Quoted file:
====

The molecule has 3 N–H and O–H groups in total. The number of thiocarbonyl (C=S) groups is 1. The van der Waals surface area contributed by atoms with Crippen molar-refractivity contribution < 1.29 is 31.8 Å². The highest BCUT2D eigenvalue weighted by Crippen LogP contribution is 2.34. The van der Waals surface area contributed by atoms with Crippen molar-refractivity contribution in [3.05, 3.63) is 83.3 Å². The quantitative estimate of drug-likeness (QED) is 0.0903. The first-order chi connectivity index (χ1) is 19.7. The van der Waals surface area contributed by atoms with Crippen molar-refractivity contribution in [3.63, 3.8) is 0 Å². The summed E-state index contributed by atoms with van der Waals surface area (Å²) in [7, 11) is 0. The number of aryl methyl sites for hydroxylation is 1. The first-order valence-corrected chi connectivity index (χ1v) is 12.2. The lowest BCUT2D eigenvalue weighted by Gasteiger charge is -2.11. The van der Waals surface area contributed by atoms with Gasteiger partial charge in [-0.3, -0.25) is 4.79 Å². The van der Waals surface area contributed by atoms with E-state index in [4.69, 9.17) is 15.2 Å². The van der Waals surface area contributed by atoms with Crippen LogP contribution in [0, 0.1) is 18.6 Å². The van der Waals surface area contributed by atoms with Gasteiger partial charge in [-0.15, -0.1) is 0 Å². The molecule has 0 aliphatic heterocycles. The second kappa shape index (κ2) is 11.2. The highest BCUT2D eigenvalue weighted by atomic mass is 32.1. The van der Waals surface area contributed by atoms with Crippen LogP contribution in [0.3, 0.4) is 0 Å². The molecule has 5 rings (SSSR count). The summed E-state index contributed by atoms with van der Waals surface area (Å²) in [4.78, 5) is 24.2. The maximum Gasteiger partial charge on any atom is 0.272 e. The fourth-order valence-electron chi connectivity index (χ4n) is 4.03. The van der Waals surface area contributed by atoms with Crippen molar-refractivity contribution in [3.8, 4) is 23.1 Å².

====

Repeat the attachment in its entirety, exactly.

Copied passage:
The molecule has 3 N–H and O–H groups in total. The number of thiocarbonyl (C=S) groups is 1. The van der Waals surface area contributed by atoms with Crippen molar-refractivity contribution < 1.29 is 31.8 Å². The highest BCUT2D eigenvalue weighted by Crippen LogP contribution is 2.34. The van der Waals surface area contributed by atoms with Crippen molar-refractivity contribution in [3.05, 3.63) is 83.3 Å². The quantitative estimate of drug-likeness (QED) is 0.0903. The first-order chi connectivity index (χ1) is 19.7. The van der Waals surface area contributed by atoms with Crippen molar-refractivity contribution in [3.63, 3.8) is 0 Å². The summed E-state index contributed by atoms with van der Waals surface area (Å²) in [7, 11) is 0. The number of aryl methyl sites for hydroxylation is 1. The first-order valence-corrected chi connectivity index (χ1v) is 12.2. The lowest BCUT2D eigenvalue weighted by Gasteiger charge is -2.11. The van der Waals surface area contributed by atoms with Gasteiger partial charge in [-0.3, -0.25) is 4.79 Å². The van der Waals surface area contributed by atoms with E-state index in [4.69, 9.17) is 15.2 Å². The van der Waals surface area contributed by atoms with Crippen LogP contribution in [0, 0.1) is 18.6 Å². The van der Waals surface area contributed by atoms with Gasteiger partial charge in [-0.15, -0.1) is 0 Å². The molecule has 0 aliphatic heterocycles. The second kappa shape index (κ2) is 11.2. The highest BCUT2D eigenvalue weighted by atomic mass is 32.1. The van der Waals surface area contributed by atoms with Crippen LogP contribution in [0.3, 0.4) is 0 Å². The molecule has 5 rings (SSSR count). The summed E-state index contributed by atoms with van der Waals surface area (Å²) in [4.78, 5) is 24.2. The maximum Gasteiger partial charge on any atom is 0.272 e. The fourth-order valence-electron chi connectivity index (χ4n) is 4.03. The van der Waals surface area contributed by atoms with Crippen molar-refractivity contribution in [3.8, 4) is 23.1 Å².